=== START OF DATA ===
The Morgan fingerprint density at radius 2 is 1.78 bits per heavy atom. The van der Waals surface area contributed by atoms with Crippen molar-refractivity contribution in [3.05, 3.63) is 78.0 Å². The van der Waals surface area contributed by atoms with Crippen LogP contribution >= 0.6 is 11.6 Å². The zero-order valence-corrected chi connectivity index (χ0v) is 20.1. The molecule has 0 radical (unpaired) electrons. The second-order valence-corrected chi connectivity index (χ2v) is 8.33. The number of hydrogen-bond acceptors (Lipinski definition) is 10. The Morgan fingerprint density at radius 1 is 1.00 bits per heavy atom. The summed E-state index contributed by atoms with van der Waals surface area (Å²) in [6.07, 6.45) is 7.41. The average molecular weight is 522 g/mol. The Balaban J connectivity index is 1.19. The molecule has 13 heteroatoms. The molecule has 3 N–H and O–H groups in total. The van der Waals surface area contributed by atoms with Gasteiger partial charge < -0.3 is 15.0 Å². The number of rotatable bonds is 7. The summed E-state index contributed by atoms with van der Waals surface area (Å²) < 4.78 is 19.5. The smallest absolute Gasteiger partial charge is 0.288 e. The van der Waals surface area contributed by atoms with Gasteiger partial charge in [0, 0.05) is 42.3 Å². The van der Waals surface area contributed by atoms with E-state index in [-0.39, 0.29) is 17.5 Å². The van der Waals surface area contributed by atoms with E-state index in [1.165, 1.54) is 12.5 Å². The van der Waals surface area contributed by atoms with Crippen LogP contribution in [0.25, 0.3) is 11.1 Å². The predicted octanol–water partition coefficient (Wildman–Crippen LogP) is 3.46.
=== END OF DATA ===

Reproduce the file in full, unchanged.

The Morgan fingerprint density at radius 2 is 1.78 bits per heavy atom. The van der Waals surface area contributed by atoms with Crippen molar-refractivity contribution in [3.05, 3.63) is 78.0 Å². The van der Waals surface area contributed by atoms with Crippen LogP contribution >= 0.6 is 11.6 Å². The zero-order valence-corrected chi connectivity index (χ0v) is 20.1. The molecule has 0 radical (unpaired) electrons. The second-order valence-corrected chi connectivity index (χ2v) is 8.33. The number of hydrogen-bond acceptors (Lipinski definition) is 10. The Morgan fingerprint density at radius 1 is 1.00 bits per heavy atom. The summed E-state index contributed by atoms with van der Waals surface area (Å²) in [6.07, 6.45) is 7.41. The average molecular weight is 522 g/mol. The Balaban J connectivity index is 1.19. The molecule has 13 heteroatoms. The molecule has 3 N–H and O–H groups in total. The van der Waals surface area contributed by atoms with Gasteiger partial charge < -0.3 is 15.0 Å². The number of rotatable bonds is 7. The summed E-state index contributed by atoms with van der Waals surface area (Å²) < 4.78 is 19.5. The smallest absolute Gasteiger partial charge is 0.288 e. The van der Waals surface area contributed by atoms with Gasteiger partial charge in [0, 0.05) is 42.3 Å². The van der Waals surface area contributed by atoms with E-state index in [-0.39, 0.29) is 17.5 Å². The van der Waals surface area contributed by atoms with E-state index in [1.165, 1.54) is 12.5 Å². The van der Waals surface area contributed by atoms with Crippen LogP contribution in [0.25, 0.3) is 11.1 Å². The predicted octanol–water partition coefficient (Wildman–Crippen LogP) is 3.46.